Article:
24. Eveland WP, Scheufele DA (2000) Connecting news media use with gaps in knowledge and participation. Polit Commun 17:215–237. doi:10.1080/105846000414250 CrossRefGoogle Scholar
  25. Eveland WP, Thomson T (2006) Is it talking, thinking, or both? A lagged dependent variable model of discussion effects on political knowledge. J Commun 56:523–542. doi:10.1111/j.1460-2466.2006.00299.x CrossRefGoogle Scholar
  26. Finucane ML, Alhakami A, Slovic P, Johnson SM (2000) The affect heuristic in judgments of risks and benefits. J Behav Decis Making 13:1–17CrossRefGoogle Scholar
  27. Gaziano C, Horowitz AM (2001) Knowledge gap on cervical, colorectal cancer exists among U.S. women. Newsp Res J 22:12–27Google Scholar
  28. Groboljsek B, Mali F (2012) Daily newspapers’ views on nanotechnology in Slovenia. Sci Commun 34:30–56CrossRefGoogle Scholar
  29. Hamilton RJ (1997) Effects of three types of elaboration on learning concepts from text Contemporary. Educ Psychol 22:299–318. doi:10.1006/ceps.1997.0935 Google Scholar
  30. Handy RD, Shaw BJ (2007) Toxic effects of nanoparticles and nanomaterials: implications for public health, risk assessment and the public perception of nanotechnology. Health Risk Soc 9:125–144CrossRefGoogle Scholar
  31. Hart Research Associates (2007) Awareness of and attitudes toward nanotechnology and federal regulatory agencies. http://www.nanotechproject.org/process/files/5888/hart_nanopoll_2007.pdf
  32. Ho SS (2010) Encyclopedia of Nanoscience and Society. In: Guston D (edn) Sage Publications, New York, pp 714–716Google Scholar
  33. Ho SS (2012) The knowledge gap hypothesis in Singapore: the roles of socioeconomic status, mass media, and interpersonal discussion on public knowledge of the H1N1 flu pandemic. Mass Commun Soc 15(5):695–717. doi:10.1080/15205436.2011.616275
  34. Ho SS, Scheufele DA, Corley EA (2010) Making sense of policy choices: understanding the roles of value predispositions, mass media, and cognitive processing in public attitudes toward nanotechnology. J Nanopart Res 12:2703–2715. doi:10.1007/s11051-010-0038-8 CrossRefGoogle Scholar
  35. Ho SS, Scheufele DA, Corley EA (2013) Factors influencing public risk–benefit considerations of nanotechnology: assessing the effects of mass media, interpersonal communication, and elaborative processing. Public Underst Sci 22:606–623. doi:10.1177/0963662511417936 CrossRefGoogle Scholar
  36. Holbrook TM (2002) Presidential campaigns and the knowledge gap. Polit Commun 19:437–454. doi:10.1080/10584600290109997 CrossRefGoogle Scholar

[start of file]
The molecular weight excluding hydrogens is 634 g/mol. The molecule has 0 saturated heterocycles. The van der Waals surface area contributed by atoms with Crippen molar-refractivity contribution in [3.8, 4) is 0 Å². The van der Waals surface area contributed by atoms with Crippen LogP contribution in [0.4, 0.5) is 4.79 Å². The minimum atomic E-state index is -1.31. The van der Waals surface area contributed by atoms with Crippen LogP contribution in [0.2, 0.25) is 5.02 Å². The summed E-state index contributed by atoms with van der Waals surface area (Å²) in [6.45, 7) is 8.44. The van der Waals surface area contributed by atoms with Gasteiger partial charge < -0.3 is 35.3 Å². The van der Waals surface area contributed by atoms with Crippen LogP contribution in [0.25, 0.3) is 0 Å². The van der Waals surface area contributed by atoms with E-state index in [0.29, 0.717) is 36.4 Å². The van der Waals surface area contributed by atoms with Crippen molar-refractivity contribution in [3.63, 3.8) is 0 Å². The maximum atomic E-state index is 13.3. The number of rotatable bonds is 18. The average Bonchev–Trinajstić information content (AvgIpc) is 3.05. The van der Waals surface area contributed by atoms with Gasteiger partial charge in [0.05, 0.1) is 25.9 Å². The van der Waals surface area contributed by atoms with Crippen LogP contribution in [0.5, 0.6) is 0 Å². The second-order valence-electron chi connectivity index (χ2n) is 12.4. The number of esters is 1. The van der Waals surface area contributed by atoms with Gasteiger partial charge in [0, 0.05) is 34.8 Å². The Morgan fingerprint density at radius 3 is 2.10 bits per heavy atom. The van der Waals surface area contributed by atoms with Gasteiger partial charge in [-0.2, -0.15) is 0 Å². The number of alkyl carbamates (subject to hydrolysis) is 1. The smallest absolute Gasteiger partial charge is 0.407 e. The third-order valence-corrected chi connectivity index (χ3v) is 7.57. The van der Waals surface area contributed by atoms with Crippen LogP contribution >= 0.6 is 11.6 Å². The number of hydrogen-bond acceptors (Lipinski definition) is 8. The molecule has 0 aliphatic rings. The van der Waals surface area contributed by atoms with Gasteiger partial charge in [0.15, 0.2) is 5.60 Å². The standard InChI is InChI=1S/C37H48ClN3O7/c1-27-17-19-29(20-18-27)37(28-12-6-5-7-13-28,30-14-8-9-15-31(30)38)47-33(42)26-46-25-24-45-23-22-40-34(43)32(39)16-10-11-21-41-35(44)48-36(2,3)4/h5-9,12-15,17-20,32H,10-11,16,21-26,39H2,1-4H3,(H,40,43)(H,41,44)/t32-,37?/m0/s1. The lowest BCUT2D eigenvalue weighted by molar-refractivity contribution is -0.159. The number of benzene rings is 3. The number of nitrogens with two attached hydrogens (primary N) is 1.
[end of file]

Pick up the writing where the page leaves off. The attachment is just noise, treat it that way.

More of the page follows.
37. Hwang Y, Jeong S (2009) Revisiting the knowledge gap hypothesis: a meta-analysis of thirty-five years of research. J Mass Commun Q 86:513–532Google Scholar
  38. Jenssen AT (2012) Widening or closing the knowledge gap? NORDICOM Rev 33:19–36Google Scholar
  39. Jonassen DH, Beissner K, Yacci M (1993) Structural knowledge: techniques for representing, conveying, and acquiring structural knowledge. Structural knowledge: techniques for representing, conveying, and acquiring structural knowledge. Lawrence Erlbaum Associates, Inc, Hillsdale, NJ EnglandGoogle Scholar
  40. Kahan DM, Braman D, Slovic P, Gastil J, Cohen G (2009) Cultural cognition of the risks and benefits of nanotechnology. Nat Nanotechnol 4:87–90CrossRefGoogle Scholar
  41. Kalyuga S (2009) Knowledge elaboration: a cognitive load perspective. Learn Instr 19:402–410CrossRefGoogle Scholar
  42. Katz E (1957) The two-step flow of communication: an up-to-date report on an hypothesis. Public Opin Q 21:61–78CrossRefGoogle Scholar
  43. Kennedy JM (1993) A comparison of telephone survey respondent selection procedures. Paper presented at the American Association for Public Opinion Research, St. CharlesGoogle Scholar
  44. Kjærgaard R (2010) Making a small country count: nanotechnology in Danish newspapers from 1996 to 2006. Public Underst Sci 19:80–97CrossRefGoogle Scholar
  45. Kleinnijenhuis J (1991) Newspaper complexity and the knowledge gap. Eur J Commun 6:499–522CrossRefGoogle Scholar
  46. Kwak N (1999) Revisiting the knowledge gap hypothesis: education, motivation, and media use. Commun Res 26:385–413. doi:10.1177/009365099026004002 CrossRefGoogle Scholar
  47. Ladwig P, Dalrymple KE, Brossard D, Scheufele DA, Corley EA (2012) Perceived familiarity or factual knowledge? Comparing operationalizations of scientific understanding. Sci Public Policy 39:761–774. doi:10.1093/scipol/scs048 CrossRefGoogle Scholar
  48. Lee CJ (2009) The role of internet engagement in the health-knowledge gap. J Broadcast Electron Media 53:365–382. doi:10.1080/08838150903102758 CrossRefGoogle Scholar
  49. Lee CJ (2010) The interplay between media use and interpersonal communication in the context of healthy lifestyle behaviors: reinforcing or substituting? Mass Commun Soc 13:48–66. doi:10.1080/15205430802694869 CrossRefGoogle Scholar
  50. Lee CJ, Scheufele DA (2006) The influence of knowledge and deference toward scientific authority: a media effects model for public attitudes toward nanotechnology. J Mass Commun Q 83:819–834Google Scholar
  51. Liang X et al. (2013) Value predispositions as perceptual filters: comparing of public attitudes toward nanotechnology in the United States and Singapore. Public Underst Sci. doi:10.1177/0963662513510858
  52. Lin S, Lin H, Wu Y (2013) Validation and exploration of instruments for assessing public knowledge of and attitudes toward nanotechnology. J Sci Educ Technol 22:548–559. doi:10.1007/s10956-012-9413-9 CrossRefGoogle Scholar
  53. Liu YI, Eveland WP (2005) Education, need for cognition, and campaign interest as moderators of news effects on political knowledge: an analysis of the knowledge gap. J Mass Commun Q 82:910–929Google Scholar